Harry Secombe
Born
Harry Donald Secombe

(1921-09-08)8 September 1921
Died11 April 2001(2001-04-11) (aged 79)
NationalityWelsh
Occupation(s)Singer, actor, comedian
Years active1951-2001
TelevisionThe Goon Show
Highway
SpouseMyra Atherton (1948-2001)
ChildrenJennifer, Andy, David and Katy
Parent(s)Frederick Secombe
Nellie (née Davies)
RelativesFred Secombe (brother)

Sir Harry Donald Secombe, CBE (8 September 1921 – 11 April 2001) was a Welsh entertainer with a talent for comedy and a noted fine tenor singing voice. He is best known for playing Neddie Seagoon, the central character in the BBC radio comedy series The Goon Show (1951–60). He also appeared in musicals and, in his later years, was a prominent presenter of television shows incorporating hymns and other devotional songs.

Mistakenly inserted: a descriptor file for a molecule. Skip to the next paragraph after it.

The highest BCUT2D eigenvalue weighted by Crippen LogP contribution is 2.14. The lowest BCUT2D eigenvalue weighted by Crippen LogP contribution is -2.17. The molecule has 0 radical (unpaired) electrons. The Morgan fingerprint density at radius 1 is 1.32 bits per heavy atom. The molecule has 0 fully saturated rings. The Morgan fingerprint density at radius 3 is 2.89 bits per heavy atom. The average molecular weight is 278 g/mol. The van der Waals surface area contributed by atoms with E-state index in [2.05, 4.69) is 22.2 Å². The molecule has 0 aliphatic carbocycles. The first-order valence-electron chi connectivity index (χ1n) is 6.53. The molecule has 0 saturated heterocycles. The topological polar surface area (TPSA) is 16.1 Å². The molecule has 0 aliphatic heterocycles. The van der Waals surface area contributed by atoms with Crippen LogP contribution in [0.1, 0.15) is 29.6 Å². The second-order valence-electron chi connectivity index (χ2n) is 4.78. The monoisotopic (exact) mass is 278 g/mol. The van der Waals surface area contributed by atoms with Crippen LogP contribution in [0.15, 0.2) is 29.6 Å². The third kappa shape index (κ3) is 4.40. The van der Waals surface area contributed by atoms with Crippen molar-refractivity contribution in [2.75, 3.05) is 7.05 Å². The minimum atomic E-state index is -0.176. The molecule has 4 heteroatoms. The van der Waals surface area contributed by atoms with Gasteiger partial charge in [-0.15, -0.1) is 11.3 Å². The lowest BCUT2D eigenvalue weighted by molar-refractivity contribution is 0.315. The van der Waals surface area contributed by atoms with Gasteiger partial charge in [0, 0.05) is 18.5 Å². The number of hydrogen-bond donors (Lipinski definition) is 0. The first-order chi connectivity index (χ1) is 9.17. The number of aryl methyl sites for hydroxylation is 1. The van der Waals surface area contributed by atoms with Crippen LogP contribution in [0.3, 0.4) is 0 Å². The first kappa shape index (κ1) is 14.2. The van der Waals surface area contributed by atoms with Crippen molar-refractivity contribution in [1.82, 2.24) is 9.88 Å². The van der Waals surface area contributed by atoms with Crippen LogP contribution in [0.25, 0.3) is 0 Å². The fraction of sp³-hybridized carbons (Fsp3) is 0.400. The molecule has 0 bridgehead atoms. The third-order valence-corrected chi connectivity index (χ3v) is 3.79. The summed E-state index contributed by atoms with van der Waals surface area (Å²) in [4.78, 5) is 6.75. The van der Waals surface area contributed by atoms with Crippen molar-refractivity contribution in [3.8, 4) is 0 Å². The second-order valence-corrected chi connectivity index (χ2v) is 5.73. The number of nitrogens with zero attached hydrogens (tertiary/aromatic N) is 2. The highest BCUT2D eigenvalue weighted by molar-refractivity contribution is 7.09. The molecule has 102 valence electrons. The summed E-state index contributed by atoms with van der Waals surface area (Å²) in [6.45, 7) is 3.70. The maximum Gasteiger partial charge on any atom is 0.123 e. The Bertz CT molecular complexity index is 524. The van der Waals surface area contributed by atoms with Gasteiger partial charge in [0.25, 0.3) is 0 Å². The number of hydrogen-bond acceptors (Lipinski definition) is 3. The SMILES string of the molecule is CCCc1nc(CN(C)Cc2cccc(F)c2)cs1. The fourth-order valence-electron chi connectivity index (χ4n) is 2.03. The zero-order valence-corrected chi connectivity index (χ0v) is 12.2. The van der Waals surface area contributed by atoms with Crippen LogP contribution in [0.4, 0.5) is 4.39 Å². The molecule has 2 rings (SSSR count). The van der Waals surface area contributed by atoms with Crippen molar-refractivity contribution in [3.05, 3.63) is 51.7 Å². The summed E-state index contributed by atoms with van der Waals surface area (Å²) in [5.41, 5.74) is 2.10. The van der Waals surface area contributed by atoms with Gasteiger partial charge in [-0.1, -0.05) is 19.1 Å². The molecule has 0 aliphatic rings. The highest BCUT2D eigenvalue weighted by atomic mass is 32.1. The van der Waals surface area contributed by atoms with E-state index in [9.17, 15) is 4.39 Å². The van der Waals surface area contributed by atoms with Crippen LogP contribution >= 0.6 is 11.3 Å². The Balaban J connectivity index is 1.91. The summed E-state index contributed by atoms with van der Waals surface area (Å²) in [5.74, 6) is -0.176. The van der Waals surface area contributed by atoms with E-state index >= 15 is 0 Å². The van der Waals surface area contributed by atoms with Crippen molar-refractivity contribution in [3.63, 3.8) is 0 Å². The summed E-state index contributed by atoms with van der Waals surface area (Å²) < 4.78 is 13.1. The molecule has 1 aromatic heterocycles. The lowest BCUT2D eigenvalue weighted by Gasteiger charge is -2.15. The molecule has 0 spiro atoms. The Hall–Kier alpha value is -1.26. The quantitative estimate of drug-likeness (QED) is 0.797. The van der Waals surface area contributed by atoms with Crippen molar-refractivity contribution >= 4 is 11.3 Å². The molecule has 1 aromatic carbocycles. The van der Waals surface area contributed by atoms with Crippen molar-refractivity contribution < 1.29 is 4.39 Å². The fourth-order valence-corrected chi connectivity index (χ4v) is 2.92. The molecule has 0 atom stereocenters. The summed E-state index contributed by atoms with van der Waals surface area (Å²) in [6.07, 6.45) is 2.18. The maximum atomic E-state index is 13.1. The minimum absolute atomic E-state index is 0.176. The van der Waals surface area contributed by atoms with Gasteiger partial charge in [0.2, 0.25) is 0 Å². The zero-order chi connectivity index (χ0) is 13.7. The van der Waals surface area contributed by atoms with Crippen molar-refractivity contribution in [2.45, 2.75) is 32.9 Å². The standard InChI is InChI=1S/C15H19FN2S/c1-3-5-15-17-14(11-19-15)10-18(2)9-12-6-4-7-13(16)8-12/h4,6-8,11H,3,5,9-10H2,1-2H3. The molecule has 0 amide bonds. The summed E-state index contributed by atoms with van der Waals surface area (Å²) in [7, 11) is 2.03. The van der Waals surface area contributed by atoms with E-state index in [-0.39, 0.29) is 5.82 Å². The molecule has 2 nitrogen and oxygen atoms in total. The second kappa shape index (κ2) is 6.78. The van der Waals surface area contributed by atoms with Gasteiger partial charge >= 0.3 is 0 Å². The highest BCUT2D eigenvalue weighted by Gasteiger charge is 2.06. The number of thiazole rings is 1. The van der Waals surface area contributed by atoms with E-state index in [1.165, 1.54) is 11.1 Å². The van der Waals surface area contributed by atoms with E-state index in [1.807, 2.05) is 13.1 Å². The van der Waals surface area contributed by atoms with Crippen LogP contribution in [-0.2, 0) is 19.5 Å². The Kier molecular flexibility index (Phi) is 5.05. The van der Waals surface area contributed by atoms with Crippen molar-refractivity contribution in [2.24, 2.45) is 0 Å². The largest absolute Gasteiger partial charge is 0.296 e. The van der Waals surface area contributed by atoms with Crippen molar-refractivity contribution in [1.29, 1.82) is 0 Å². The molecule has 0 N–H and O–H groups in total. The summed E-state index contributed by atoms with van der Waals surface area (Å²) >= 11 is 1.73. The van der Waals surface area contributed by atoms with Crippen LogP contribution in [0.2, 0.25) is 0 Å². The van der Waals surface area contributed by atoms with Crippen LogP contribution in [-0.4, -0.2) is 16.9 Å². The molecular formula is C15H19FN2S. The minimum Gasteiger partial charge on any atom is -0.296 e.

Early life

Secombe was born in a council house in the St Thomas district of Swansea, the third of four children of Nellie Jane Gladys (née Davies), a shop manageress, and Frederick Ernest Secombe, a grocer.[1][2][3][4] From the age of 11 he attended Dynevor School, a state secondary school in central Swansea.

His family were regular church-goers, belonging to the congregation of St Stephen's Church in Danygraig. A member of the choir, Secombe would - from the age of 12 - perform a sketch entitled The Welsh Courtship at church socials, acting as "feed" to his sister Carol. His elder brother, Fred Secombe, was the author of several books about his experiences as an Anglican priest and rector.

British Army